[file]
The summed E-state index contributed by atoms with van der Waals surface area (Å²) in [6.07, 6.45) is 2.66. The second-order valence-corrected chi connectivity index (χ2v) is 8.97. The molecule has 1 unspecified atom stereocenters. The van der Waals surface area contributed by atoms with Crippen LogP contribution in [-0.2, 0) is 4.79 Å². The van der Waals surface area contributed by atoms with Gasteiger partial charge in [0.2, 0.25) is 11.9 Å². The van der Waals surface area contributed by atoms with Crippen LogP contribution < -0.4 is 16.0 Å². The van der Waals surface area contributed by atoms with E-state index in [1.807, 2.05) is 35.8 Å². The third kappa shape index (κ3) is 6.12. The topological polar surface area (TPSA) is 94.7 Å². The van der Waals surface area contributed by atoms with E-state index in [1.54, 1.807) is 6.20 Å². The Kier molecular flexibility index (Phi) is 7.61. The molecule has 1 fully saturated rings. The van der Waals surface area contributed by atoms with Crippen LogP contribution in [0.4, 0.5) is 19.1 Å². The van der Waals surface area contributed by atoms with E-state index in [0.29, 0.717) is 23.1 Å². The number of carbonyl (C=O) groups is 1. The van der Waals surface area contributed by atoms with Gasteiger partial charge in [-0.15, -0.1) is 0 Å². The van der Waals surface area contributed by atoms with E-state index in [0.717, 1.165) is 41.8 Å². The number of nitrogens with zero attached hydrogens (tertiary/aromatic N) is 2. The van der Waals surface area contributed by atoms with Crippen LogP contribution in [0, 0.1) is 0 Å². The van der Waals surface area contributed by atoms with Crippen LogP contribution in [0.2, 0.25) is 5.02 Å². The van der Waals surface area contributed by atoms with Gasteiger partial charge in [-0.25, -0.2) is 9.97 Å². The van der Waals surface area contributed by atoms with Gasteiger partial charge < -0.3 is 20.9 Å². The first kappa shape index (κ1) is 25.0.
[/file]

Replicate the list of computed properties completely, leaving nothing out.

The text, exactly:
The summed E-state index contributed by atoms with van der Waals surface area (Å²) in [6.07, 6.45) is 2.66. The second-order valence-corrected chi connectivity index (χ2v) is 8.97. The molecule has 1 unspecified atom stereocenters. The van der Waals surface area contributed by atoms with Crippen LogP contribution in [-0.2, 0) is 4.79 Å². The van der Waals surface area contributed by atoms with Gasteiger partial charge in [0.2, 0.25) is 11.9 Å². The van der Waals surface area contributed by atoms with Crippen LogP contribution < -0.4 is 16.0 Å². The van der Waals surface area contributed by atoms with E-state index in [1.807, 2.05) is 35.8 Å². The third kappa shape index (κ3) is 6.12. The topological polar surface area (TPSA) is 94.7 Å². The van der Waals surface area contributed by atoms with E-state index in [1.54, 1.807) is 6.20 Å². The Kier molecular flexibility index (Phi) is 7.61. The molecule has 1 fully saturated rings. The van der Waals surface area contributed by atoms with Crippen LogP contribution in [0.4, 0.5) is 19.1 Å². The van der Waals surface area contributed by atoms with E-state index in [0.29, 0.717) is 23.1 Å². The number of carbonyl (C=O) groups is 1. The van der Waals surface area contributed by atoms with Gasteiger partial charge in [-0.15, -0.1) is 0 Å². The van der Waals surface area contributed by atoms with E-state index in [0.717, 1.165) is 41.8 Å². The number of nitrogens with zero attached hydrogens (tertiary/aromatic N) is 2. The van der Waals surface area contributed by atoms with Crippen LogP contribution in [0, 0.1) is 0 Å². The van der Waals surface area contributed by atoms with Crippen LogP contribution in [0.2, 0.25) is 5.02 Å². The van der Waals surface area contributed by atoms with Gasteiger partial charge in [-0.25, -0.2) is 9.97 Å². The van der Waals surface area contributed by atoms with Gasteiger partial charge < -0.3 is 20.9 Å². The first kappa shape index (κ1) is 25.0.